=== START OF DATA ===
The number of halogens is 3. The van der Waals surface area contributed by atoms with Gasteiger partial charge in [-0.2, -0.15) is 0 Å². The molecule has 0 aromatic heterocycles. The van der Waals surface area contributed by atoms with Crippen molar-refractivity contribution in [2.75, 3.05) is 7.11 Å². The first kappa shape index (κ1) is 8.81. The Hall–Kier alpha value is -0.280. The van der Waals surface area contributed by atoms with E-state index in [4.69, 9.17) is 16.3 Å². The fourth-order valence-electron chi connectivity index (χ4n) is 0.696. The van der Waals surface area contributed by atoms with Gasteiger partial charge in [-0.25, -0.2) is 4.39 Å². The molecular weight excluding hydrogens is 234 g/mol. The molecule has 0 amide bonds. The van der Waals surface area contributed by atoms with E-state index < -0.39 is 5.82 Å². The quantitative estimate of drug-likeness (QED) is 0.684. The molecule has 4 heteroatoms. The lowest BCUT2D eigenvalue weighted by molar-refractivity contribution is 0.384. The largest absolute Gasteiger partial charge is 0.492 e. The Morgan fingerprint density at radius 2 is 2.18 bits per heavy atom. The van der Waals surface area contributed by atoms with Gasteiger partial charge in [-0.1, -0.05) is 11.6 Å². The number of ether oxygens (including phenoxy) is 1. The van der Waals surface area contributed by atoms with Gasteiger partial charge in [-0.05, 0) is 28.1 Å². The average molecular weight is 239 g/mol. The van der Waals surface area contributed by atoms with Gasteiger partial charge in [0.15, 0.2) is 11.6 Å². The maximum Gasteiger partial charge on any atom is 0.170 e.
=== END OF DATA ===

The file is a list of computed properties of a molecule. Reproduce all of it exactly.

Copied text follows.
The number of halogens is 3. The van der Waals surface area contributed by atoms with Gasteiger partial charge in [-0.2, -0.15) is 0 Å². The molecule has 0 aromatic heterocycles. The van der Waals surface area contributed by atoms with Crippen molar-refractivity contribution in [2.75, 3.05) is 7.11 Å². The first kappa shape index (κ1) is 8.81. The Hall–Kier alpha value is -0.280. The van der Waals surface area contributed by atoms with E-state index in [4.69, 9.17) is 16.3 Å². The fourth-order valence-electron chi connectivity index (χ4n) is 0.696. The van der Waals surface area contributed by atoms with Gasteiger partial charge in [-0.25, -0.2) is 4.39 Å². The molecular weight excluding hydrogens is 234 g/mol. The molecule has 0 amide bonds. The van der Waals surface area contributed by atoms with E-state index < -0.39 is 5.82 Å². The quantitative estimate of drug-likeness (QED) is 0.684. The molecule has 4 heteroatoms. The lowest BCUT2D eigenvalue weighted by molar-refractivity contribution is 0.384. The largest absolute Gasteiger partial charge is 0.492 e. The Morgan fingerprint density at radius 2 is 2.18 bits per heavy atom. The van der Waals surface area contributed by atoms with Gasteiger partial charge in [-0.1, -0.05) is 11.6 Å². The number of ether oxygens (including phenoxy) is 1. The van der Waals surface area contributed by atoms with Gasteiger partial charge in [-0.05, 0) is 28.1 Å². The average molecular weight is 239 g/mol. The van der Waals surface area contributed by atoms with Gasteiger partial charge in [0.15, 0.2) is 11.6 Å². The maximum Gasteiger partial charge on any atom is 0.170 e.